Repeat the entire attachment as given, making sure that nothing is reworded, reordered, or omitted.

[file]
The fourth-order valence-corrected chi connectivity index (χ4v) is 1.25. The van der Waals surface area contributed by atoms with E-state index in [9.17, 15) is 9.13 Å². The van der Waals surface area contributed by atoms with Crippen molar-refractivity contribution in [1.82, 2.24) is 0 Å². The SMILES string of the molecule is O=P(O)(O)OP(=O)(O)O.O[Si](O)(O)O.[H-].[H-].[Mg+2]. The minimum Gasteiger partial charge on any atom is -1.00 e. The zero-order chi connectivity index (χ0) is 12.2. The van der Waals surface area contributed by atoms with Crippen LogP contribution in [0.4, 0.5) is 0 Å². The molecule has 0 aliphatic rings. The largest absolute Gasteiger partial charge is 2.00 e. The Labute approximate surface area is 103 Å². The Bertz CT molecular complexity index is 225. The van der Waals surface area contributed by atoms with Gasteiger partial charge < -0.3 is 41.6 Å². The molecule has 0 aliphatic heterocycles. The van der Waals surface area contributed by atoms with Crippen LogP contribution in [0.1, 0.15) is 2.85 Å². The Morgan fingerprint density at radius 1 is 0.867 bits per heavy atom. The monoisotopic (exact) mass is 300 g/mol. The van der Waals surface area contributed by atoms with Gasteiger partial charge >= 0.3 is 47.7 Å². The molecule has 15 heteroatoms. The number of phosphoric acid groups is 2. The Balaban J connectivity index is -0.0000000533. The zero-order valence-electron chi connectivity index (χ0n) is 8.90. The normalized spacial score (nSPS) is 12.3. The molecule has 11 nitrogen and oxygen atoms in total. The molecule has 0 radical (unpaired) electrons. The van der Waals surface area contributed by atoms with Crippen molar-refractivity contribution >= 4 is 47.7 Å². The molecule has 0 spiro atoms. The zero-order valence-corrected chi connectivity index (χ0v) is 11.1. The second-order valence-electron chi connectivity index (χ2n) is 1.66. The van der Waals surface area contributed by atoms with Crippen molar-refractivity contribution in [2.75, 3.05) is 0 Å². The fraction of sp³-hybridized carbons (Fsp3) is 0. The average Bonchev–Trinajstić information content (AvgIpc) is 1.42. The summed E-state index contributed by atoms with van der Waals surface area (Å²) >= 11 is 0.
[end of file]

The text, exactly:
The fourth-order valence-corrected chi connectivity index (χ4v) is 1.25. The van der Waals surface area contributed by atoms with E-state index in [9.17, 15) is 9.13 Å². The van der Waals surface area contributed by atoms with Crippen molar-refractivity contribution in [1.82, 2.24) is 0 Å². The SMILES string of the molecule is O=P(O)(O)OP(=O)(O)O.O[Si](O)(O)O.[H-].[H-].[Mg+2]. The minimum Gasteiger partial charge on any atom is -1.00 e. The zero-order chi connectivity index (χ0) is 12.2. The van der Waals surface area contributed by atoms with Crippen LogP contribution in [0.4, 0.5) is 0 Å². The molecule has 0 aliphatic rings. The largest absolute Gasteiger partial charge is 2.00 e. The Labute approximate surface area is 103 Å². The Bertz CT molecular complexity index is 225. The van der Waals surface area contributed by atoms with Gasteiger partial charge < -0.3 is 41.6 Å². The molecule has 0 aliphatic heterocycles. The van der Waals surface area contributed by atoms with Crippen LogP contribution in [0.1, 0.15) is 2.85 Å². The Morgan fingerprint density at radius 1 is 0.867 bits per heavy atom. The monoisotopic (exact) mass is 300 g/mol. The van der Waals surface area contributed by atoms with Gasteiger partial charge >= 0.3 is 47.7 Å². The molecule has 15 heteroatoms. The number of phosphoric acid groups is 2. The Balaban J connectivity index is -0.0000000533. The zero-order valence-electron chi connectivity index (χ0n) is 8.90. The normalized spacial score (nSPS) is 12.3. The molecule has 11 nitrogen and oxygen atoms in total. The molecule has 0 radical (unpaired) electrons. The van der Waals surface area contributed by atoms with Crippen molar-refractivity contribution >= 4 is 47.7 Å². The molecule has 0 spiro atoms. The zero-order valence-corrected chi connectivity index (χ0v) is 11.1. The second-order valence-electron chi connectivity index (χ2n) is 1.66. The van der Waals surface area contributed by atoms with Crippen molar-refractivity contribution in [2.75, 3.05) is 0 Å². The fraction of sp³-hybridized carbons (Fsp3) is 0. The average Bonchev–Trinajstić information content (AvgIpc) is 1.42. The summed E-state index contributed by atoms with van der Waals surface area (Å²) >= 11 is 0.